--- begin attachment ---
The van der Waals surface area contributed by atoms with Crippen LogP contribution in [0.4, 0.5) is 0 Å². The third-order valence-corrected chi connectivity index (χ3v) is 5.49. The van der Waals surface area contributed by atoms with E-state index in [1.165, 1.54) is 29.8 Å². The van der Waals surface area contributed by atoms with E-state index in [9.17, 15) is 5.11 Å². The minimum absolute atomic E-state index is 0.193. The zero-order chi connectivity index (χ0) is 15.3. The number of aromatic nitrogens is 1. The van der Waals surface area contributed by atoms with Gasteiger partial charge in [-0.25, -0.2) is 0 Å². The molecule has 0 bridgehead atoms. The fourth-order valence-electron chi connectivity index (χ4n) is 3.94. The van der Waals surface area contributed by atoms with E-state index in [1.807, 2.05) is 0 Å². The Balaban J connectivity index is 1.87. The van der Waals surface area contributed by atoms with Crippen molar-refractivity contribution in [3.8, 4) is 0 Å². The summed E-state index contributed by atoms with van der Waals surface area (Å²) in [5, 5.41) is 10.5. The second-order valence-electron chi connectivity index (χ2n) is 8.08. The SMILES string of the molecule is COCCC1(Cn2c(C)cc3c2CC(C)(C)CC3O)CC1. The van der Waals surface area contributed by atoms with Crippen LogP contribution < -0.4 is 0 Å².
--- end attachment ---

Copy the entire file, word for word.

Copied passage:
The van der Waals surface area contributed by atoms with Crippen LogP contribution in [0.4, 0.5) is 0 Å². The third-order valence-corrected chi connectivity index (χ3v) is 5.49. The van der Waals surface area contributed by atoms with E-state index in [1.165, 1.54) is 29.8 Å². The van der Waals surface area contributed by atoms with E-state index in [9.17, 15) is 5.11 Å². The minimum absolute atomic E-state index is 0.193. The zero-order chi connectivity index (χ0) is 15.3. The number of aromatic nitrogens is 1. The van der Waals surface area contributed by atoms with Gasteiger partial charge in [-0.25, -0.2) is 0 Å². The molecule has 0 bridgehead atoms. The fourth-order valence-electron chi connectivity index (χ4n) is 3.94. The van der Waals surface area contributed by atoms with E-state index in [1.807, 2.05) is 0 Å². The Balaban J connectivity index is 1.87. The van der Waals surface area contributed by atoms with Crippen molar-refractivity contribution in [3.8, 4) is 0 Å². The summed E-state index contributed by atoms with van der Waals surface area (Å²) in [5, 5.41) is 10.5. The second-order valence-electron chi connectivity index (χ2n) is 8.08. The SMILES string of the molecule is COCCC1(Cn2c(C)cc3c2CC(C)(C)CC3O)CC1. The van der Waals surface area contributed by atoms with Crippen LogP contribution < -0.4 is 0 Å².